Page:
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As we continue our cloud-first series for Apple-focused organizations, I’m going to look at four key areas that should be in the cloud going forward. The topics this week are web hosting, email, web filtering, and cameras. While a few of these are pretty forward-thinking (web filtering and enterprise cloud-based cameras), as your organization grows, you’ll appreciate the scalability this choice brings.
About Apple @ Work: Bradley Chambers has been managing an enterprise IT network since 2009. Through his experience deploying and managing firewalls, switches, a mobile device management system, enterprise-grade Wi-Fi, 100s of Macs, and 100s of iPads, Bradley will highlight ways in which Apple IT managers deploy Apple devices, build networks to support them, train users, stories from the trenches of IT management, and ways Apple could improve its products for IT departments.
While most smaller organizations are using a third-party service to host their websites, I think it’s time for all sizes of organizations to move to the cloud for web hosting. By hosting a website in your own data center, you’ll be responsible for handling bandwidth spikes, server maintenance, security, etc.
If you leverage a third-party service, you can know that hosting experts are managing your web hosting. Some smaller organizations might want to look at solutions like Squarespace or WordPress.com for even more simplified hosting.
Unless you’re a web hosting expert, the cost-to-benefit ratio of hosting your website isn’t there in 2020, and it likely wasn’t in 2015 either.
Watching almost all organizations migrate to hosted email services over the past decade has been shocking. In the 2009 time frame, an organization was unique if it was using a hosted Exchange solution or G Suite. Flash forward to 2020, and Office 365/G Suite is the default choice for most organizations. Even if they are leveraging a local domain controller, Office 365 offers so many benefits for an IT office that it’s hard to ignore.
Email has gone from a user logging into a desktop that is always at the office using Outlook to a user having 5+ devices all wanting to access the same account in a variety of applications. Calendar and contacts are thrown in with this situation as well.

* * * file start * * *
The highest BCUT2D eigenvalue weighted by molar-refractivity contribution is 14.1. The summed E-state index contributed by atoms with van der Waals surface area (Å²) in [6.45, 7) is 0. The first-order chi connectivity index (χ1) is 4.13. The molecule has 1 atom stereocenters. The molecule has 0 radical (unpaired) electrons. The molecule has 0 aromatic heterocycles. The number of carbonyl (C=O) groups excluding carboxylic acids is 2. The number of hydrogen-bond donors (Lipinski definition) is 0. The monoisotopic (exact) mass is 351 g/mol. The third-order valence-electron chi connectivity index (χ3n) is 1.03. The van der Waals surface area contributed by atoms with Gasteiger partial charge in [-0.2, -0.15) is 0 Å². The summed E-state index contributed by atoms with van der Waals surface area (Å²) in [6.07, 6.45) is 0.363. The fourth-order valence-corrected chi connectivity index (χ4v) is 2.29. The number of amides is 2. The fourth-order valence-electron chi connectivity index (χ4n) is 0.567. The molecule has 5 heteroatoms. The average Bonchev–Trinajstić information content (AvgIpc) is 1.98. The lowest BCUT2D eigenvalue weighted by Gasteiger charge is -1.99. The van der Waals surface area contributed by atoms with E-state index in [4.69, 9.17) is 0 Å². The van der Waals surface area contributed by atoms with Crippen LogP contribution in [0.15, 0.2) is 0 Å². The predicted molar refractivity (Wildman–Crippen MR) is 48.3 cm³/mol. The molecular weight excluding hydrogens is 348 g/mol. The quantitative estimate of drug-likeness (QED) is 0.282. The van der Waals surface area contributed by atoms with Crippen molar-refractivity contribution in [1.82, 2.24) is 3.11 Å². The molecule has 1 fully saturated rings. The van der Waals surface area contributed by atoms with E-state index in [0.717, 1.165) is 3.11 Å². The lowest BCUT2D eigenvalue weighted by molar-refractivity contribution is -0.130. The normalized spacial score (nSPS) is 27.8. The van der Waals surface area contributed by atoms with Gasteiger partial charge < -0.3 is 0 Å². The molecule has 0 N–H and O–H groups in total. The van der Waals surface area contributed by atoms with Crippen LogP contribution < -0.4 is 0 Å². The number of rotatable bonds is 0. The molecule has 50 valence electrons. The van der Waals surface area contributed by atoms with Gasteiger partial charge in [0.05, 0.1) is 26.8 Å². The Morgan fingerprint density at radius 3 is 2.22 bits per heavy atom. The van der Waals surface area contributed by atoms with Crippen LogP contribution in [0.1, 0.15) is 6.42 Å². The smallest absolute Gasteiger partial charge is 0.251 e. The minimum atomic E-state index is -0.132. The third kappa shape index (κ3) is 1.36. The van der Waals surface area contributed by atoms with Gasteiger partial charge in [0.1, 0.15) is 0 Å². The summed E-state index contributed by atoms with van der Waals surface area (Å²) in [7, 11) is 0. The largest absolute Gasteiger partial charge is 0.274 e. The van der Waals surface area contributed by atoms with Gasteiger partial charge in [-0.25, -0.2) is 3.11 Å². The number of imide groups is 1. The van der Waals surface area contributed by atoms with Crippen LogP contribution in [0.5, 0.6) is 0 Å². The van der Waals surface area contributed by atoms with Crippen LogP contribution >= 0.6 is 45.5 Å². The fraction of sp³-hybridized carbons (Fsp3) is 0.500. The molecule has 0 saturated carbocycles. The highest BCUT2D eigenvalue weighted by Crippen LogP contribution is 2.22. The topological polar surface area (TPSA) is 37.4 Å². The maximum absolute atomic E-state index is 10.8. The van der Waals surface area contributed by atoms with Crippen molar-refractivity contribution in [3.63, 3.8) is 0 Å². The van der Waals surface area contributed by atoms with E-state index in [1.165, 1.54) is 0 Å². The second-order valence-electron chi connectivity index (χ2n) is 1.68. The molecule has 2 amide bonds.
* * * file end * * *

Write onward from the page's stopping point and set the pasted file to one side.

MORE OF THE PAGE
Email is essential for all organizations, hosted email costs have come way down, and email security needs are at an all-time high. I am not saying that no organization should be using a local email server, but the script has flipped. It used to be that you needed an excellent reason to use a hosted email solution, but in 2020, you need a good reason to use a local server. Email has gotten more complicated to manage, and therefore it’s something that should be hosted in the cloud.
While most firewalls still offer deep packet inspection and content filtering, I see a trend where many organizations are leveraging cloud products to either offset or completely take over this task. Products like Cisco Umbrella and Yandex DNS offer some unique solutions that enterprises should be considering. As I’ve mentioned multiple times, our needs have changed. Securing the main campus is not our only problem. We have remote workers and mobile workers as well. How do you handle IT security and filtering needs for folks not on your main campus? While many companies force a VPN to access corporate resources like email, I think a better way is to secure the connection itself using a cloud-based security solution. The two I mentioned are just a couple of the options out there, but it’s something you should be considering.
Enterprise cloud-based cameras
Enterprise cloud-based cameras are a tricky solution right now. There are two leading cloud IP camera vendors that I’ve worked with: Meraki and Verkada. Both companies offer awesome solutions, but they are costly. They are expensive for a small office that needs four cameras, but they get even more expensive as you scale up.
One of the vendors I am watching here is Ubiquiti. They offer low-cost cameras with robust software on top of it. While they don’t have cloud hosting, they do provide easy offsite access without requiring you to configure a static IP or open a bunch of ports. The new Ubiquiti Dream Machine Pro is an ideal solution for businesses wanting to leverage the UniFi camera lineup. My hope going forward is that Ubiquiti will offer a solution for folks wanting 40–50 cameras in a single campus with the use of multiple cloud keys.
Overall, enterprise cameras are still the hardest to move 100% to the cloud. In a perfect world, a vendor would build a $150 camera solution that includes seven days of footage for $50 per year, per camera.
Next week, I will continue to look at various solutions that forward-thinking organizations should be moving to the cloud as they seek to simplify and scale their businesses. Do you have any questions about the solutions I’ve mentioned here? Please leave me a comment below or shoot me an email. I’ll try to answer as many questions as I can in future articles. Do you have any better options for enterprise cloud-based cameras? I am particularly interested in new solutions there.
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